An Advocate for Survivors

Headshot of Rebekah Snyder
Rebekah Snyder '16 reads an anonymous victim advocate statement in the Michigan attorney general’s case charging former USA Gymnastics doctor Larry Nassar with sexually abusing young athletes. Image Credit: (Courtesy of Rebekah Snyder)

Rebekah Snyder, RWU Class of 2016


Rebekah Snyder '16, victim advocate in the Michigan attorney general’s office who supported 156 of the women who delivered searing, poignant victim impact statements in the trial of disgraced USA Gymnastics doctor Larry Nassar, can easily trace how Roger Williams University prepared her for that work.

That's because while she was here, Snyder learned key skills and had defining experiences that gave her the skills and drive she needed to work with the women testifying against Nassar.

When Snyder came to RWU she worked in the Office of Student Conduct and Community Standards as a graduate assistant. “I can tell you that was the single most important thing I was able to do at Roger Williams,” she says. Because there she learned how to listen to and have difficult conversations with students going through the disciplinary process.

That experience was backed up in her courses, where she learned about techniques like “motivational interviewing,” active listening and asking probing questions.

Eventually, she became involved in Title IX investigations, serving as an advocate for young women. She then started an internship at Day One Sexual Assault and Trauma Center in Providence, where she got firsthand experience and motivation to carry make a career out of this important work.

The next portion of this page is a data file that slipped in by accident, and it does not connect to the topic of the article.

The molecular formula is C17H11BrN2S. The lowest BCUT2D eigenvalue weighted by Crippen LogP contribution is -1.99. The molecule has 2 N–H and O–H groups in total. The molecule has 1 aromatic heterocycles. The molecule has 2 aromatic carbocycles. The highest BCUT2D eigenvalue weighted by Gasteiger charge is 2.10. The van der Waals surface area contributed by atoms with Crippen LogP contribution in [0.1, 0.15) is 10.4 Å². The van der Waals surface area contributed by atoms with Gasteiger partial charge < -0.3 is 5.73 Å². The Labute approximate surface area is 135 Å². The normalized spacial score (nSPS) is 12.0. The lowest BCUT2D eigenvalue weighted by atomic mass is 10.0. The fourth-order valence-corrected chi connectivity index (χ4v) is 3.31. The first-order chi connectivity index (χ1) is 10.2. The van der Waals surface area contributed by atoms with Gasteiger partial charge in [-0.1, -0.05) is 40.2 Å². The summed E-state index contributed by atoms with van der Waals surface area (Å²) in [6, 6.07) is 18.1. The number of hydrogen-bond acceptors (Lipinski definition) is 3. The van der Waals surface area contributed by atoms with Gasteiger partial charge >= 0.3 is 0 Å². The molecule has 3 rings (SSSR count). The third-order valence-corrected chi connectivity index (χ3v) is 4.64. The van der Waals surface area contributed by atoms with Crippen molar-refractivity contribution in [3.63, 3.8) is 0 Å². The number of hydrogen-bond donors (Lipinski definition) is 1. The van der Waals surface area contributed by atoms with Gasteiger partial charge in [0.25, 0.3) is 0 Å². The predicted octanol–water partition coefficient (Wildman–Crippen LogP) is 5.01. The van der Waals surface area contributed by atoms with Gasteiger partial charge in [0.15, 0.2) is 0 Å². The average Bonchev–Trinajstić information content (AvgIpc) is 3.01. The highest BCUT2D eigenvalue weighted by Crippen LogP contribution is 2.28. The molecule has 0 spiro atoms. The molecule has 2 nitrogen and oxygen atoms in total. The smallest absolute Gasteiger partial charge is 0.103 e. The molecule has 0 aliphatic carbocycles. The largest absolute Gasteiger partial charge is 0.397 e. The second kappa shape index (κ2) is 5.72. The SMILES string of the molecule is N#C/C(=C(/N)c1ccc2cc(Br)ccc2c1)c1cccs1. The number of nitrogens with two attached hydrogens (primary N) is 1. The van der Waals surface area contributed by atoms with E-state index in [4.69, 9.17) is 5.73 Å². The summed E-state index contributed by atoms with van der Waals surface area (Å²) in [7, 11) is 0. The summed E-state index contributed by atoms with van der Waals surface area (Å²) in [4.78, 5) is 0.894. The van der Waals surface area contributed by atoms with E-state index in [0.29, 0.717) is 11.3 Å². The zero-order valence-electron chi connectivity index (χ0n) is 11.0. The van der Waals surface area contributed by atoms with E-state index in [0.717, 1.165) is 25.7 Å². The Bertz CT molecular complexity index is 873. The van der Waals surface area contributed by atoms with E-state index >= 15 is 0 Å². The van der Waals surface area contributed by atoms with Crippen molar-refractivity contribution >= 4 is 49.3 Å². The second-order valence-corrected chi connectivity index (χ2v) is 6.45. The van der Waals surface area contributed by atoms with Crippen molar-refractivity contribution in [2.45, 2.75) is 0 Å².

“I started boots on the ground, handling victim advocacy in the community, responding in the middle of the night to hospitals to help sexual assault victims in Rhode Island – in Woonsocket, Newport, wherever the call was coming in,” she says.

Snyder hopes to continue supporting crime victims in her career, especially survivors of sexual violence. “They should always know they have someone on their side,” she says. “And I hope to be that comfort for them.”

She feels Roger Williams University prepared her to carry on that work.

“My time at RWU prepared me to continue in this role, to continue to support people in one of the most difficult times in their life – to have conversations that are incredibly difficult while providing kindness, support and compassion throughout,” Snyder said. “I don’t know exactly where these experiences will lead me in my career, but I will continue taking leaps of faith and putting myself in tough situations because I know I can handle it, thanks to my time at RWU.